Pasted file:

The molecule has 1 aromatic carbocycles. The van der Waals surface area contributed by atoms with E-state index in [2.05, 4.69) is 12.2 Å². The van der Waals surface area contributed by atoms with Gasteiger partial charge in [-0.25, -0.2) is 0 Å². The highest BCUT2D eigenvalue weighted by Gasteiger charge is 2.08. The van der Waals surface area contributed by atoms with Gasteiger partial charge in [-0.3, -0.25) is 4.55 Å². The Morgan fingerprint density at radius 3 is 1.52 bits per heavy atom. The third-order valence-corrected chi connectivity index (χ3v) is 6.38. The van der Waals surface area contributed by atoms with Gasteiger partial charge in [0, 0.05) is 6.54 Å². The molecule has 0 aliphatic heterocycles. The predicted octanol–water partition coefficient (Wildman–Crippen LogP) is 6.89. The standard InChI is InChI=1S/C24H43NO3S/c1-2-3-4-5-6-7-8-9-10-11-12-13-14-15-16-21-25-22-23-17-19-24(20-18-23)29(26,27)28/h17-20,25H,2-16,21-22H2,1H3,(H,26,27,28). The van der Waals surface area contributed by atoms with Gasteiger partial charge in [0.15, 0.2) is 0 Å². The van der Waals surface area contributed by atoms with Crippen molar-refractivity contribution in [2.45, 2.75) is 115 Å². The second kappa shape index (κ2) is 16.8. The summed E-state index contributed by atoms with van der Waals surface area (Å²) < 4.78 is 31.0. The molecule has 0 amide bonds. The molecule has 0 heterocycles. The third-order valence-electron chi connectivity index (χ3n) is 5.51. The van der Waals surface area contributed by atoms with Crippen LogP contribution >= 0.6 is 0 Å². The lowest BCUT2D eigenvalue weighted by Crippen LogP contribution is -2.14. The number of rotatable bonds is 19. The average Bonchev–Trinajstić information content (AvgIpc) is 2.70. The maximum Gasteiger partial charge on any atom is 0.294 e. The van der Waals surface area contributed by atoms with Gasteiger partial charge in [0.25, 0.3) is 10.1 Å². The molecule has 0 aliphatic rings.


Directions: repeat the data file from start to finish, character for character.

The molecule has 1 aromatic carbocycles. The van der Waals surface area contributed by atoms with E-state index in [2.05, 4.69) is 12.2 Å². The van der Waals surface area contributed by atoms with Gasteiger partial charge in [-0.25, -0.2) is 0 Å². The highest BCUT2D eigenvalue weighted by Gasteiger charge is 2.08. The van der Waals surface area contributed by atoms with Gasteiger partial charge in [-0.3, -0.25) is 4.55 Å². The Morgan fingerprint density at radius 3 is 1.52 bits per heavy atom. The third-order valence-corrected chi connectivity index (χ3v) is 6.38. The van der Waals surface area contributed by atoms with Gasteiger partial charge in [0, 0.05) is 6.54 Å². The molecule has 0 aliphatic heterocycles. The predicted octanol–water partition coefficient (Wildman–Crippen LogP) is 6.89. The standard InChI is InChI=1S/C24H43NO3S/c1-2-3-4-5-6-7-8-9-10-11-12-13-14-15-16-21-25-22-23-17-19-24(20-18-23)29(26,27)28/h17-20,25H,2-16,21-22H2,1H3,(H,26,27,28). The van der Waals surface area contributed by atoms with Gasteiger partial charge in [0.15, 0.2) is 0 Å². The van der Waals surface area contributed by atoms with Crippen molar-refractivity contribution in [2.45, 2.75) is 115 Å². The second kappa shape index (κ2) is 16.8. The summed E-state index contributed by atoms with van der Waals surface area (Å²) < 4.78 is 31.0. The molecule has 0 amide bonds. The molecule has 0 heterocycles. The third-order valence-electron chi connectivity index (χ3n) is 5.51. The van der Waals surface area contributed by atoms with Crippen LogP contribution >= 0.6 is 0 Å². The lowest BCUT2D eigenvalue weighted by Crippen LogP contribution is -2.14. The number of rotatable bonds is 19. The average Bonchev–Trinajstić information content (AvgIpc) is 2.70. The maximum Gasteiger partial charge on any atom is 0.294 e. The van der Waals surface area contributed by atoms with Gasteiger partial charge in [0.25, 0.3) is 10.1 Å². The molecule has 0 aliphatic rings.